Income Property Operations. We have pursued a strategy of investing in income producing properties, when possible, by utilizing the proceeds from real estate transactions qualifying for income tax deferral through like-kind exchange treatment for tax purposes. Through the end of 2012, we had invested approximately $148.0 million in thirty-four single-tenant income properties primarily through this tax-deferred structure. We have sold three of these income properties, one of which was sold in December 2011, for $2.7 million, and two additional properties sold in the second quarter of 2012, for a total of $8.0 million. During the year ended December 31, 2012, we acquired the following eight income properties at a total purchase price of approximately $25.9 million:

 

 

In the second quarter of 2012, we acquired a 14,280 square-foot property leased to Walgreens, located in Boulder, Colorado, for a total acquisition cost of $7.4 million. The Company utilized the $2,779,511 in investment proceeds from the December 2011 sale of the property formerly leased by Barnes & Noble, located in Lakeland, Florida, in addition to the $4,090,323 of proceeds from the May 2012 sale of the Walgreens store located in Powder Springs, Georgia, to complete this acquisition. The lease to Walgreen Co. for this newly acquired property has an initial term of 20 years;

 

 

In September 2012, we purchased 1.5 acres of property in Phoenix, Arizona, for $1.8 million, utilizing approximately $610,000 from a prior land transaction. The property is leased to Buffalo Wild Wings pursuant to a ground lease with an initial term of 15 years;

 

 

In November 2012, we acquired a 4,635 square-foot property leased to JPMorgan Chase, located in Chicago, Illinois, for a total acquisition cost of $3.7 million. The Company utilized the $3.9 million in investment proceeds from the May 2012 sale of the property formerly leased by Northern Tool, located in Asheville, North Carolina, to complete this acquisition. The lease to JPMorgan Chase for this newly acquired property has an remaining initial term of 28 years; and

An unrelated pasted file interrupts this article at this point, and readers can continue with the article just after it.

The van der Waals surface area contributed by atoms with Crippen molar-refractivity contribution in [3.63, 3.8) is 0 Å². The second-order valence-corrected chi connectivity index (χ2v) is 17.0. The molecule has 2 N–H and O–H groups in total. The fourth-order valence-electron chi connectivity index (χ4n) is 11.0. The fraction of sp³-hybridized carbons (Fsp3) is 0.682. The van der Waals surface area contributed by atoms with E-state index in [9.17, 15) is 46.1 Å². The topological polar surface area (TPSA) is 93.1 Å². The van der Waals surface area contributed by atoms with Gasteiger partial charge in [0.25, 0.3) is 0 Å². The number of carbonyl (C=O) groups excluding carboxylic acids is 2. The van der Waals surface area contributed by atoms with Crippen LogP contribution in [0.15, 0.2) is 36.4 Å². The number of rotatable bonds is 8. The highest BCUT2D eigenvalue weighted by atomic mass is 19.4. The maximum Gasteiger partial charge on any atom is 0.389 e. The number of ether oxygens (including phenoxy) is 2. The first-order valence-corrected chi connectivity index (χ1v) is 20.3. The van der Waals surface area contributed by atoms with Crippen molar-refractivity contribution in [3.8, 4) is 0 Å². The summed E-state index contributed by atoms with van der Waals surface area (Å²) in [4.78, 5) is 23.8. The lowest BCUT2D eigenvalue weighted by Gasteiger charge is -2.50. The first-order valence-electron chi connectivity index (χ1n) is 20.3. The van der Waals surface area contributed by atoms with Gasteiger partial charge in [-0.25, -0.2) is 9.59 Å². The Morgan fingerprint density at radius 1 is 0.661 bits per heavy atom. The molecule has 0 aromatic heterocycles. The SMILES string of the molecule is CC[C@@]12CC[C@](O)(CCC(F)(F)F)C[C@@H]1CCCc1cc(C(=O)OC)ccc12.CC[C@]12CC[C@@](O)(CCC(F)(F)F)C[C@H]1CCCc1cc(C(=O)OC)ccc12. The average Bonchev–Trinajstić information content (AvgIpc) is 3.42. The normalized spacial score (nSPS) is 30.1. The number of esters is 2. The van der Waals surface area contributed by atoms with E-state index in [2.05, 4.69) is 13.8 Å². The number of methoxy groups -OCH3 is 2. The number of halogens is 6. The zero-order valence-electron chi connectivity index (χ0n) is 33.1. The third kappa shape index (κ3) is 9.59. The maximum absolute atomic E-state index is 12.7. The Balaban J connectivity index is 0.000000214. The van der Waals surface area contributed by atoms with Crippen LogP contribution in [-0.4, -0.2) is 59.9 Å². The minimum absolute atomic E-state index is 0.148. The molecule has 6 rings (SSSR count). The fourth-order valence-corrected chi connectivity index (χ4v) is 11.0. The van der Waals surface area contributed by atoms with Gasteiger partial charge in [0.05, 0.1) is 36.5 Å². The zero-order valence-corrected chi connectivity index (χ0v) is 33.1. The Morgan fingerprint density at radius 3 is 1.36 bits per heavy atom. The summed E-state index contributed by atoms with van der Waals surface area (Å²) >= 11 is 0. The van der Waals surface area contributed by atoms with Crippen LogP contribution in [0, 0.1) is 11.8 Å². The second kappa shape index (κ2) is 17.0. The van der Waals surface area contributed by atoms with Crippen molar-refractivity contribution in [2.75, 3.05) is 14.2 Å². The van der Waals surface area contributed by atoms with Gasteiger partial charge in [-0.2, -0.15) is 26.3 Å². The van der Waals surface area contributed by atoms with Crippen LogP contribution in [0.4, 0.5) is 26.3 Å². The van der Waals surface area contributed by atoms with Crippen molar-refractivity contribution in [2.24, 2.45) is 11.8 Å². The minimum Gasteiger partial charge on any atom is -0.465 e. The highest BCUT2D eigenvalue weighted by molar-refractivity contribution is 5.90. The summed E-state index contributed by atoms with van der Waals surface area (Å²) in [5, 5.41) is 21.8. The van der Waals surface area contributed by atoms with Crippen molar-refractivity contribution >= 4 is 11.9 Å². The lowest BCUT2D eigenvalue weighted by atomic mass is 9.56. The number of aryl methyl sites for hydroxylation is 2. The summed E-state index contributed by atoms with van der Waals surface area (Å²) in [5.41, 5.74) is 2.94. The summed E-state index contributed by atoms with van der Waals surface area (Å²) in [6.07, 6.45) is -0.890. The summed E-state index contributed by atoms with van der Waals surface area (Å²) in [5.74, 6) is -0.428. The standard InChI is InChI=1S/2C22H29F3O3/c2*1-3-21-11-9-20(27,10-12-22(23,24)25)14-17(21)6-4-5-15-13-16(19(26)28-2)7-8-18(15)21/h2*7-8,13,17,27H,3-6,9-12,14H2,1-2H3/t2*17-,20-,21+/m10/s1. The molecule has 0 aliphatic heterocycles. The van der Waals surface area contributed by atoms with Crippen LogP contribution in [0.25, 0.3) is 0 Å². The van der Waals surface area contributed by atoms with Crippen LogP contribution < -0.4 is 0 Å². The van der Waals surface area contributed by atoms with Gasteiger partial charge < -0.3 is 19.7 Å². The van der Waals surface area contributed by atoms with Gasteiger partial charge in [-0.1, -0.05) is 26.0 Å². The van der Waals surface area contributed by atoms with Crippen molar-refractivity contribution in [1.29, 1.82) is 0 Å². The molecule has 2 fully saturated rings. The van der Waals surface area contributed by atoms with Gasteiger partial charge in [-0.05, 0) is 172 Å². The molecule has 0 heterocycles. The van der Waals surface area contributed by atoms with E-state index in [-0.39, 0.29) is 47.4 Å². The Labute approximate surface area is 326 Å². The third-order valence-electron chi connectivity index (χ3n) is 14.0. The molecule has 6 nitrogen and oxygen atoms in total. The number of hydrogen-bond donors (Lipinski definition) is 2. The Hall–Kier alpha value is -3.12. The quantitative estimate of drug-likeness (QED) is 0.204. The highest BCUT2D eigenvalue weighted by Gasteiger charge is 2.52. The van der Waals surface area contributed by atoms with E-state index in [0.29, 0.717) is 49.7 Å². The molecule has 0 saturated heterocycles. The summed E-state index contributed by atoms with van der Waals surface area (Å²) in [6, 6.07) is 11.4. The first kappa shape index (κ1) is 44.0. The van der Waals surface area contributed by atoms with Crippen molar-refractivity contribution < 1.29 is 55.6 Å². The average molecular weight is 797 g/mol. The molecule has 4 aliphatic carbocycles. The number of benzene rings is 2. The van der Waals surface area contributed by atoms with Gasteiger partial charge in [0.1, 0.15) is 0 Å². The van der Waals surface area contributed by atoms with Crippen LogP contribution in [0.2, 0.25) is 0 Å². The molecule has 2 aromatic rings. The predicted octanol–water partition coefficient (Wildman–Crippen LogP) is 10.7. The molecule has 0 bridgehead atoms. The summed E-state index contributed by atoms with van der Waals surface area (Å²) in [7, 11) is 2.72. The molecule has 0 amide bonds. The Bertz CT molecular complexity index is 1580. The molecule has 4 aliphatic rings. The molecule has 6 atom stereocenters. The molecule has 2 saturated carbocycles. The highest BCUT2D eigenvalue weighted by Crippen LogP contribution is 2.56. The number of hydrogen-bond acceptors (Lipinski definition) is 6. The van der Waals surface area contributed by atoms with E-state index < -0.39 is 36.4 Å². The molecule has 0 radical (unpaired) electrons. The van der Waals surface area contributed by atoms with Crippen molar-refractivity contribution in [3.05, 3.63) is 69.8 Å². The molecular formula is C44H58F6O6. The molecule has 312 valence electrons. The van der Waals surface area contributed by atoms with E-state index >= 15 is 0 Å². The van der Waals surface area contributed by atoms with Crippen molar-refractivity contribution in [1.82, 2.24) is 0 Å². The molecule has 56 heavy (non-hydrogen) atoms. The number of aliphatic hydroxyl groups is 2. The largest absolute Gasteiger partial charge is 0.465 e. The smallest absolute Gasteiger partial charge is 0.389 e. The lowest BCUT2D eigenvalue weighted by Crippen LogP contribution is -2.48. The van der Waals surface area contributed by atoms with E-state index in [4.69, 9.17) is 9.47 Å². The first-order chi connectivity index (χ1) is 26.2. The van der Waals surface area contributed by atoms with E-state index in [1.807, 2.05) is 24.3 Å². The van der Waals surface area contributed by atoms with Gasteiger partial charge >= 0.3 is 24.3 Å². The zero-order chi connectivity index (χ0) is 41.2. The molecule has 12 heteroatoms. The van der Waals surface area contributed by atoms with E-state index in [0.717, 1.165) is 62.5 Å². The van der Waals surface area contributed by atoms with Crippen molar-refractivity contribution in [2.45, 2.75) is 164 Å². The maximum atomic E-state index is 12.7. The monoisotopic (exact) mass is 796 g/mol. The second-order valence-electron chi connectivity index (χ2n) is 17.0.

In December 2012, we acquired five income properties with more than 41,000 square feet of rentable space, each of which is leased to Bank of America N.A and are located in Orange County California, for a total acquisition cost of $12.8 million. The leases to Bank of America N.A. for each of these five acquired properties have an initial term of 15 years.

 

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ITEM 7.

MANAGEMENT’S DISCUSSION AND ANALYSIS OF FINANCIAL CONDITION AND RESULTS OF OPERATIONS OVERVIEW (continued)

 

Subsequent to December 31, 2012, but prior to filing this Annual Report, we completed the following acquisitions of seven income properties at a total purchase price of approximately $27.6 million and the disposition of two income properties for a total of $7.6 million:

 

 

On January 3, 2013, the Company acquired four properties leased to Bank of America, N.A. in both Los Angeles County and Orange County, California at an aggregate purchase price of $8,015,737. The initial terms of the leases are 15 years;

 

 

On January 23, 2013, the Company acquired a 34,512 square-foot free-standing building situated on 3.62 acres in Glendale, Arizona. The property is under lease to Big Lots with an initial term of 10 years. The purchase price totaled $5,001,500;

 

 

On January 31, 2013, the Company acquired a two-building 133,000 square-foot office complex leased to Hilton Resorts Corporation in Orlando, Florida. The total purchase price was $14.6 million. Both buildings are under a long term lease, with over eight years remaining in the term, which provides for annual lease escalations;

 

 

On February 14, 2013, the Company sold its interest in the 4,128 square-foot building under lease to PNC Bank, located in Alpharetta, Georgia. The sales price on this transaction amounted to $3,550,000. The property was written down to estimated fair value resulting in a loss of $426,794, and was presented as assets held for sale on the consolidated balance sheet at December 31, 2012. The property’s operating results were included in discontinued operations for each of the three years ended December 31, 2012, 2011, and 2010; and

 

 

On February 21, 2013, the Company sold its interest in the 13,824 square-foot building under lease to CVS, located in Clermont, Florida. The sales price on this transaction amounted to $4,050,000. As of December 31, 2012, no contract was in place, therefore, this property was not presented as assets held for sale on the balance sheet and the property’s operating results were not included in discontinued operations.

Our current portfolio of income properties generates approximately $10.6 million of revenues from lease payments on an annualized basis and has an average remaining lease term of 10.6 years as of December 31, 2012. We expect to continue to focus on acquiring income-producing properties during fiscal 2013, and in the near term thereafter, maintaining our use of the aforementioned tax deferral structure whenever possible.